Saturday, 24 November 2007

Air Asia is holding your money for safe keeping. They didn't mention it? You didn't know?

Air Asia EXPOSED - Part One


I watched a BBC TV article reporting that a European Commission study has found that airline websites commonly mislead the consumer. Hmmm ... now tell us something we didn't know.

The main infringements were false advertising and marketing: prices that did not include taxes and charges, "free" flights that were not free and nonexistent cheap seats. Sound familiar? Remarkably, opposition to Air Asia seems to have gone quiet. Perhaps it was as a result of a Malaysian government inquiry in '04 where the airline was given the 'all-clear' - according to a highlighted press release on AirAsia’s website.

Misrepresentation-interpretation Malaysian style.




Air Asia's typically aimless PR, post-tribunal:


"AirAsia’s advertisements are similar to those used by other low fares foreign airlines such as EasyJet, RyanAir and Virgin Blue, which are governed by stricter advertising guidelines in their respective countries."

So that's one rule for the rest of the civilized world and a watered down one for Malaysia? It is not unusual for some commentators in Malaysia to fall back on its 'developing nation' status - I'll never forget Dr M's parting shots in his final address to the world - but using it in regard to ethics? I hope you didn't miss the bit about their highest fare still being 20% less than full-service airlines. You decide if cut-price Air Asia is worth the pain.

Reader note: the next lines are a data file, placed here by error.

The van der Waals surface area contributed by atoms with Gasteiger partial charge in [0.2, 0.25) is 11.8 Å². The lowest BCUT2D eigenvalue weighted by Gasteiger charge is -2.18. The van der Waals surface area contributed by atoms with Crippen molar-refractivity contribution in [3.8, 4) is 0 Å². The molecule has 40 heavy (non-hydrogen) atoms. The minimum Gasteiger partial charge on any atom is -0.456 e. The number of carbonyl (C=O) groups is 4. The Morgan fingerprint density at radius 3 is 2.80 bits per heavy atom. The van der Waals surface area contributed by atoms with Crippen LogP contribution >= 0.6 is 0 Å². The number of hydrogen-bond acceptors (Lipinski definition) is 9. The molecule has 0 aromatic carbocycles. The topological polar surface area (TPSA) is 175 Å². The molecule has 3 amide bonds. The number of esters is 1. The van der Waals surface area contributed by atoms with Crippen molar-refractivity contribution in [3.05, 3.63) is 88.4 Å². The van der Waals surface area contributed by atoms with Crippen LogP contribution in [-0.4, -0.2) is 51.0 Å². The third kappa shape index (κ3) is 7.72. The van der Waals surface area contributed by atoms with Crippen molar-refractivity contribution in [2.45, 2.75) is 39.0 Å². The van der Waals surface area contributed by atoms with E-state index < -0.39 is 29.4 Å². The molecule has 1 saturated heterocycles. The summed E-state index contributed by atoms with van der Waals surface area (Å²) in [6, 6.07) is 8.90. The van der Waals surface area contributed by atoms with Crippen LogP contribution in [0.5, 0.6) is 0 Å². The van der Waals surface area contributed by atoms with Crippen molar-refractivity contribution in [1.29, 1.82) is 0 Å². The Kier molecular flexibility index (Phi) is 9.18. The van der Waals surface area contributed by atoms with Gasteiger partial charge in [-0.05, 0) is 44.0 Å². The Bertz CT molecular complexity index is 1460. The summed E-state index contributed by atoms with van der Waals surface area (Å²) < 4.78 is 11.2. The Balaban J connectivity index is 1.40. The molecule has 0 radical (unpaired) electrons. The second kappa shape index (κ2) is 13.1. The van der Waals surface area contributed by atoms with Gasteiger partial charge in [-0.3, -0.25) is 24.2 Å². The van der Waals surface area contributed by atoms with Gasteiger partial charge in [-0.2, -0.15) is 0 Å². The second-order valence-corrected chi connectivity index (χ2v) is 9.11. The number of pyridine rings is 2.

The upshot of the European Commission? Its laws state that it is illegal for airlines to leave airport taxes, fuel fees and other charges off their advertised fares. Let's not even go there with Air Asia. I can just hear it: "Steady on there! The information's there in the copy." No, it's your bog standard 'fine print' - and there shouldn't be fine print.


Air Asia X ... or Air Asia Y?

If a flight costs $X then tell it as it is!



At the end of the day, we must respect the Malaysian tribunal, the tight packed envelope of Datos' saw nothing at all suspicious or untoward. Bottom line is that Air Asia brings bags of this to the table ... as in, to the Malaysian economy. I would hasten to add, I am not inferring impropriety. Not Malaysia!






No punishment? No caution?
How about no pudding and
early to bed?



Anyway, I started thinking about money and how it corrupts. Ever wondered what happens to those taxes
and surcharges when we miss a flight? [The extras that make your free flights not free.] As usual, I jumped on the Net. It took a hell of lot of finding, but there it was.

[.. to be continued]


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